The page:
• Taking prescribed medicines as per directed by your doctor
  • Shedding the extra pounds

Useful Tips for Improving Overall Health of Your Eyes

If  you really want your eyes to remain healthy, you need to be serious about your diet. If you don’t have the time or means to include the right foods, then you might want to try special supplements in your diet. A simple little supplement like our Ocu-Plus Formula contains 17 vitamins, minerals, and herbs essential for strong, healthy eyes and vision. Taking a convenient supplement like this ensures you get all the nutrients your eyes need to maintain their vision and stay healthy.

About the Author

Avatar for Tyler Sorensen

Tyler Sorensen is the President and CEO of Rebuild Your Vision. Formerly, Tyler studied Aeronautics with the dreams of becoming an airline pilot, however, after 9/11 his career path changed. After graduating top of his class with a Bachelor of Science degree in Informational Technologies and Administrative Management, he and his brother decided to start Rebuild Your Vision in 2002. With the guidance of many eye care professionals, including Behavioral Optometrists, Optometrists (O.D.), and Ophthalmologists (Eye M.D.), Tyler has spent over a decade studying the inner workings of the eye and conducting research.

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2 responses to “Keep an ‘Eye’ on Your Cholesterol & Blood Pressure”

  1. Avatar for John Brown John Brown says:

    Thanks for this good advice.
    I would just like to draw attention to the 2011 paper on a Netherlands study of 3000 diabetics. Those who avoided diabetic retinopathy or in whom it regressed, all had significantly lower blood-glucose levels than the other groups. Blood pressure was also a little lower, but not by a lot. Cholesterol was only very very slightly lower.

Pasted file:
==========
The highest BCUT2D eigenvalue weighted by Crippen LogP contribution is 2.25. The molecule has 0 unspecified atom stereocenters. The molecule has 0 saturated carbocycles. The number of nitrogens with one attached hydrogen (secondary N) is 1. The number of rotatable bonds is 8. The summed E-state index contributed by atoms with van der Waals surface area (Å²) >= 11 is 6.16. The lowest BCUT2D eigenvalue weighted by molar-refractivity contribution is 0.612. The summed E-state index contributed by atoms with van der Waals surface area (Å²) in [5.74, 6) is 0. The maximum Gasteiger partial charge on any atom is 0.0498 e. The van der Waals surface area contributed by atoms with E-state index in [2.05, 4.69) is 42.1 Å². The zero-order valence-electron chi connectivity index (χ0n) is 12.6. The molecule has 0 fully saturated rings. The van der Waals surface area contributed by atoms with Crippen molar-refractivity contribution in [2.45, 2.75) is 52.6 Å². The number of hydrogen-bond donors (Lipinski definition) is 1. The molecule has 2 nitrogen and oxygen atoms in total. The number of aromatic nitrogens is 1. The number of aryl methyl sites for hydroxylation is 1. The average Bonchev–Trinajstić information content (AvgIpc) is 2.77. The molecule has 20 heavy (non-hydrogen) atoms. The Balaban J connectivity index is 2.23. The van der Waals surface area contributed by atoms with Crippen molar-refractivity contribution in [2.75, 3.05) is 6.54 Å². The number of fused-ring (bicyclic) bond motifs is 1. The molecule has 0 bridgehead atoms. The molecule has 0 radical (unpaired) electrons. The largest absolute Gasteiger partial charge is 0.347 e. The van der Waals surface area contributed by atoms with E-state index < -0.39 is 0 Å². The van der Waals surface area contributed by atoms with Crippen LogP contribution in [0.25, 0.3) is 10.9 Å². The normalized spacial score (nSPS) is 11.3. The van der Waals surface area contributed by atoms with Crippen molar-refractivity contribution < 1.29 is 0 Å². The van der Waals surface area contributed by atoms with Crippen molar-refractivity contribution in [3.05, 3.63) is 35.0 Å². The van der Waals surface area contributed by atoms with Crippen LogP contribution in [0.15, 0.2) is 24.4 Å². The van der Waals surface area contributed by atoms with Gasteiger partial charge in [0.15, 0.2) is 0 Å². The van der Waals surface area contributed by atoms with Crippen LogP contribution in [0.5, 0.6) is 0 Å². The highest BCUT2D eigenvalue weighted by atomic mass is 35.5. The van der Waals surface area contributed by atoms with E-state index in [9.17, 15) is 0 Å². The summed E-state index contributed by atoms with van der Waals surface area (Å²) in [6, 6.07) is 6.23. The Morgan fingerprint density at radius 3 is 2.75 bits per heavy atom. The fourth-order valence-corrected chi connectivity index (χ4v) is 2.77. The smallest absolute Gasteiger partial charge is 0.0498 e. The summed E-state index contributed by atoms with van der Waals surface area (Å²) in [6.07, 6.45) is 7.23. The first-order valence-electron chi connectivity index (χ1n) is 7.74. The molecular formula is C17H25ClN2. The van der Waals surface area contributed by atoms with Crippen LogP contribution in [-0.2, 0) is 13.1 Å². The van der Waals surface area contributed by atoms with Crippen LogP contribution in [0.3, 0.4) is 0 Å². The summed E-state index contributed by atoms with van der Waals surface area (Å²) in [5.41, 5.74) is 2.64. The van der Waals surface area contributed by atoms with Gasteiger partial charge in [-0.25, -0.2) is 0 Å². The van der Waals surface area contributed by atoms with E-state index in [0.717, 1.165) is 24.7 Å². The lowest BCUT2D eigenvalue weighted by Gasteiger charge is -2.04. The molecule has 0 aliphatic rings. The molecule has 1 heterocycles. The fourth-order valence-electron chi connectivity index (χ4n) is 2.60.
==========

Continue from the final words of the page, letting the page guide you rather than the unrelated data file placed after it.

I got diabetic retinopathy in one eye, despite passing glucose load tests that showed I was not at all diabetic. I then eliminated all carbohydrates from my diet, except 500 gm. a day of kale, spinach, broccoli, collards and a red onion, and 75gm. of berries with yogurt on it. I got down to 40gm. carbohydrate a day.
    The ophthalmologist discharged me on examination 9 months later, and 18 months on a retinal photo shows “just a tiny bit of microaneurysm on one small vessel, not in the macula”, compared to the early “microaneurysm and haemorrhage, some in the macula.”
    So, drop your blood-sugar above all other things, seems to be the conclusion.

  2. Avatar for paula doyle paula doyle says:

    I just found out I have high cholesterol and all the side effects you said I have going to eye doctor tmmrw’